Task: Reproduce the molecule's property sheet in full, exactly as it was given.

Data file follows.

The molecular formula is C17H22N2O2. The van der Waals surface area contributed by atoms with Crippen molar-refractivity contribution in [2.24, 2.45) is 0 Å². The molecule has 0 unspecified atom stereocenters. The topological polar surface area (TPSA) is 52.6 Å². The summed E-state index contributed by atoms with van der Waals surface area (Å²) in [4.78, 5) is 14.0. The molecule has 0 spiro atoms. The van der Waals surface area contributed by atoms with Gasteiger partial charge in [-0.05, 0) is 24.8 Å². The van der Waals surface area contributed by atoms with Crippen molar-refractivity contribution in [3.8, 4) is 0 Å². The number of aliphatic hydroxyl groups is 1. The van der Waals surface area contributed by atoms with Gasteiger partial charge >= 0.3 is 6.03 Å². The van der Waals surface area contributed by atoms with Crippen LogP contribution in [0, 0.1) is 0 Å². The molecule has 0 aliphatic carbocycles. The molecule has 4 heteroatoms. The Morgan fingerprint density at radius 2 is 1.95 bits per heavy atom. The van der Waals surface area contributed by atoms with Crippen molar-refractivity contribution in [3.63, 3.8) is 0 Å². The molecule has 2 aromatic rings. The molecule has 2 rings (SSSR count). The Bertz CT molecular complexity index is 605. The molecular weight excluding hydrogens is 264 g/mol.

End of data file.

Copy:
The molecular formula is C17H22N2O2. The van der Waals surface area contributed by atoms with Crippen molar-refractivity contribution in [2.24, 2.45) is 0 Å². The molecule has 0 unspecified atom stereocenters. The topological polar surface area (TPSA) is 52.6 Å². The summed E-state index contributed by atoms with van der Waals surface area (Å²) in [4.78, 5) is 14.0. The molecule has 0 spiro atoms. The van der Waals surface area contributed by atoms with Gasteiger partial charge in [-0.05, 0) is 24.8 Å². The van der Waals surface area contributed by atoms with Crippen molar-refractivity contribution in [3.8, 4) is 0 Å². The number of aliphatic hydroxyl groups is 1. The van der Waals surface area contributed by atoms with Gasteiger partial charge >= 0.3 is 6.03 Å². The van der Waals surface area contributed by atoms with Crippen LogP contribution in [0, 0.1) is 0 Å². The molecule has 0 aliphatic carbocycles. The molecule has 4 heteroatoms. The Morgan fingerprint density at radius 2 is 1.95 bits per heavy atom. The van der Waals surface area contributed by atoms with Crippen molar-refractivity contribution in [3.63, 3.8) is 0 Å². The molecule has 2 aromatic rings. The molecule has 2 rings (SSSR count). The Bertz CT molecular complexity index is 605. The molecular weight excluding hydrogens is 264 g/mol.